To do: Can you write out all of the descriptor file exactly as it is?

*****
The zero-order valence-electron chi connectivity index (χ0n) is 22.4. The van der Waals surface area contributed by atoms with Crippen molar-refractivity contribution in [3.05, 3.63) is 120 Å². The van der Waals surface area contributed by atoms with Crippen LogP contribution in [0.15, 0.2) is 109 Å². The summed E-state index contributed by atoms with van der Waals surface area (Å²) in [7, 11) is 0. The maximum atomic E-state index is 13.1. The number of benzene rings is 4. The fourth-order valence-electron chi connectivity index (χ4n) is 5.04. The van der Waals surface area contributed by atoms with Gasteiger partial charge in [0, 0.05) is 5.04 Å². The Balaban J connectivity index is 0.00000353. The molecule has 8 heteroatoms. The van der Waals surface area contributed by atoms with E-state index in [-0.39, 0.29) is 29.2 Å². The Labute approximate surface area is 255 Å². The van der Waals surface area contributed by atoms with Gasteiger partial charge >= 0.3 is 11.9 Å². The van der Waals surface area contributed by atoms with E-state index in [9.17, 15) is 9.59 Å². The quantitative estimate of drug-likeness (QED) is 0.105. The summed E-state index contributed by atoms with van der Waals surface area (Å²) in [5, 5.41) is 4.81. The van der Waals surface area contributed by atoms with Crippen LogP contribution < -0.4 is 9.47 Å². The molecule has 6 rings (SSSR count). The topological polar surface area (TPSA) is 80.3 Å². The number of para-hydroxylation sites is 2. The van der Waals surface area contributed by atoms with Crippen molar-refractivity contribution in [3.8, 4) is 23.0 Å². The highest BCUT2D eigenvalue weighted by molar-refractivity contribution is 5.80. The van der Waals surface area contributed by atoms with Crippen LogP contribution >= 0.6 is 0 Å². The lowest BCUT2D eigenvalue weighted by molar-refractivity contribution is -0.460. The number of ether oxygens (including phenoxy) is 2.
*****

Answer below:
The zero-order valence-electron chi connectivity index (χ0n) is 22.4. The van der Waals surface area contributed by atoms with Crippen molar-refractivity contribution in [3.05, 3.63) is 120 Å². The van der Waals surface area contributed by atoms with Crippen LogP contribution in [0.15, 0.2) is 109 Å². The summed E-state index contributed by atoms with van der Waals surface area (Å²) in [7, 11) is 0. The maximum atomic E-state index is 13.1. The number of benzene rings is 4. The fourth-order valence-electron chi connectivity index (χ4n) is 5.04. The van der Waals surface area contributed by atoms with Gasteiger partial charge in [0, 0.05) is 5.04 Å². The Balaban J connectivity index is 0.00000353. The molecule has 8 heteroatoms. The van der Waals surface area contributed by atoms with E-state index in [-0.39, 0.29) is 29.2 Å². The Labute approximate surface area is 255 Å². The van der Waals surface area contributed by atoms with Gasteiger partial charge >= 0.3 is 11.9 Å². The van der Waals surface area contributed by atoms with E-state index in [9.17, 15) is 9.59 Å². The quantitative estimate of drug-likeness (QED) is 0.105. The summed E-state index contributed by atoms with van der Waals surface area (Å²) in [5, 5.41) is 4.81. The van der Waals surface area contributed by atoms with Crippen LogP contribution < -0.4 is 9.47 Å². The molecule has 6 rings (SSSR count). The topological polar surface area (TPSA) is 80.3 Å². The number of para-hydroxylation sites is 2. The van der Waals surface area contributed by atoms with Crippen molar-refractivity contribution in [3.8, 4) is 23.0 Å². The highest BCUT2D eigenvalue weighted by molar-refractivity contribution is 5.80. The van der Waals surface area contributed by atoms with Crippen LogP contribution >= 0.6 is 0 Å². The lowest BCUT2D eigenvalue weighted by molar-refractivity contribution is -0.460. The number of ether oxygens (including phenoxy) is 2.